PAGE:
Big Idea:What do students already know about the engineering design process? What do they already know about human impacts on Earth Systems? Students take a pre-assessment that will be used to inform instruction.
Big Idea:Where does our drinking water come from? How is it treated? Students play "Plaid Pete Gets Treated - The Board Game of the Water Treatment Process" and are introduced to the engineering tool of flow charts.
Big Idea:What are the steps in the engineering design process? What activities do engineers actually complete during those steps? Students learn the steps and then apply their new knowledge in their first design challenge.
Big Idea:What cooperative skills are necessary for design engineering teams to work effectively together? What do they look like and sound like? Students "delimit" 5 important skills, and practice and evaluate their use in a new design challenge.
Big Idea:How do engineers "delimit" an engineering design problem? What is a design constraint? Students get briefed with their VIP Design Portfolios, and begin the Build a Better Water Filter Design Engineering Project.
Big Idea:How do engineers research to help them develop their ideas? What strategies are necessary to do internet research? Students learn internet strategies that will assist them in researching a design problem.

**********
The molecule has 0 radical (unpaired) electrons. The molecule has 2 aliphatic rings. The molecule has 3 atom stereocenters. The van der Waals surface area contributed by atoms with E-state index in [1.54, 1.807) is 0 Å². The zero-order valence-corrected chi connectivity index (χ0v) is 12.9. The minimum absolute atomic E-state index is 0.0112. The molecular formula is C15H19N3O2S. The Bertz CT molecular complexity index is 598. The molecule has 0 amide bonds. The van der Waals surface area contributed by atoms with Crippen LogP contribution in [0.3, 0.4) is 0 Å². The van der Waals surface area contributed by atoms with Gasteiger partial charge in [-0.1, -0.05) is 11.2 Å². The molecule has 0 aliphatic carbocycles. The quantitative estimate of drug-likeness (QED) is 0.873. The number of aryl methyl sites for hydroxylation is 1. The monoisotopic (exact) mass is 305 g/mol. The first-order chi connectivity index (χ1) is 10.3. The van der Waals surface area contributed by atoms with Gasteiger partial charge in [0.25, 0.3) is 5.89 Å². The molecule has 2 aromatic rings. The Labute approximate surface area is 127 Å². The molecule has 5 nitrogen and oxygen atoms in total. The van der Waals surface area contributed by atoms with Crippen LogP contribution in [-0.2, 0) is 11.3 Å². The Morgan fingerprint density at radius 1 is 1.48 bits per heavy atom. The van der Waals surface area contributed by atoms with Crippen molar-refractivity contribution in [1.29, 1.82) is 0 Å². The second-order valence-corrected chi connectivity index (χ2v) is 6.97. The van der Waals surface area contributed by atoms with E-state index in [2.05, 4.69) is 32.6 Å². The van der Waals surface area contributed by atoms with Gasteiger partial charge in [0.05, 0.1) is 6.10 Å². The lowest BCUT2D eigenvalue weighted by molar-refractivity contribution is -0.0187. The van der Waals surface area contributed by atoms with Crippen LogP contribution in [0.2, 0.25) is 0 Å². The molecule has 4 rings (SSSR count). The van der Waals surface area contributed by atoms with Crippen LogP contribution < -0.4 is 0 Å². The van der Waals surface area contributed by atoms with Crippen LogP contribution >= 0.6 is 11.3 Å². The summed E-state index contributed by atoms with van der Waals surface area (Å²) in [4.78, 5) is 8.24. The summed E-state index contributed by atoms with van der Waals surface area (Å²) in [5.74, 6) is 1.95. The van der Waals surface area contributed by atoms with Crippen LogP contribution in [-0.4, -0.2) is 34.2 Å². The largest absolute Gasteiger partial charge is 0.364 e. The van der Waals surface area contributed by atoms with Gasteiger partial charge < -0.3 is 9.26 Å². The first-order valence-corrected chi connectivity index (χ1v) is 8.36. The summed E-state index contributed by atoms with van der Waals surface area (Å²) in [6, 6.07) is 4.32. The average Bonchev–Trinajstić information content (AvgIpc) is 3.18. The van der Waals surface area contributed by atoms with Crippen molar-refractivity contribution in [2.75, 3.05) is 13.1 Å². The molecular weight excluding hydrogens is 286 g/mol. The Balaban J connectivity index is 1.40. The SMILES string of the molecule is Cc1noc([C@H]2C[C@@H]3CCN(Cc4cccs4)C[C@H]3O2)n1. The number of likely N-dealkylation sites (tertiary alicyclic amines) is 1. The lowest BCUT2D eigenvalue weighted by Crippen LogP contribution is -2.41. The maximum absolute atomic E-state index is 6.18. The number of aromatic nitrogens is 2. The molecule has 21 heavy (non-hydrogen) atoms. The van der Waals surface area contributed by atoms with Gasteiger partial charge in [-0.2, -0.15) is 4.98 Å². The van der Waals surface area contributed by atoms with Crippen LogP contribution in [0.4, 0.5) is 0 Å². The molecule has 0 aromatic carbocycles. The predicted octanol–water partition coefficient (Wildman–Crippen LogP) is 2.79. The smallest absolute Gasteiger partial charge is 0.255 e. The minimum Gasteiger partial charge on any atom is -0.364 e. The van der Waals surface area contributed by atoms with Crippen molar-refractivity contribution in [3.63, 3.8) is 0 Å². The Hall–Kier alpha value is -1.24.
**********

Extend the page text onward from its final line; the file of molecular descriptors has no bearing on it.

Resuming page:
Big Idea:How do engineering design teams turn their research into ideas? Students engage in a process to brainstorm ideas, and then collaborate to compare and revise their ideas based on the criteria and constraints of their design problem.
Big Idea:What are the characteristics needed to be a successful engineer? Students learn from Rosie Revere, and then work in collaborative teams to conduct fair tests and identify failure points for their water filter systems.
Big Idea:How does a prototype design change through multiple trials? Students redesign their water filtration systems, and redesign again; coming to understand how the iterative process of engineering design improves an original prototype through trial and error.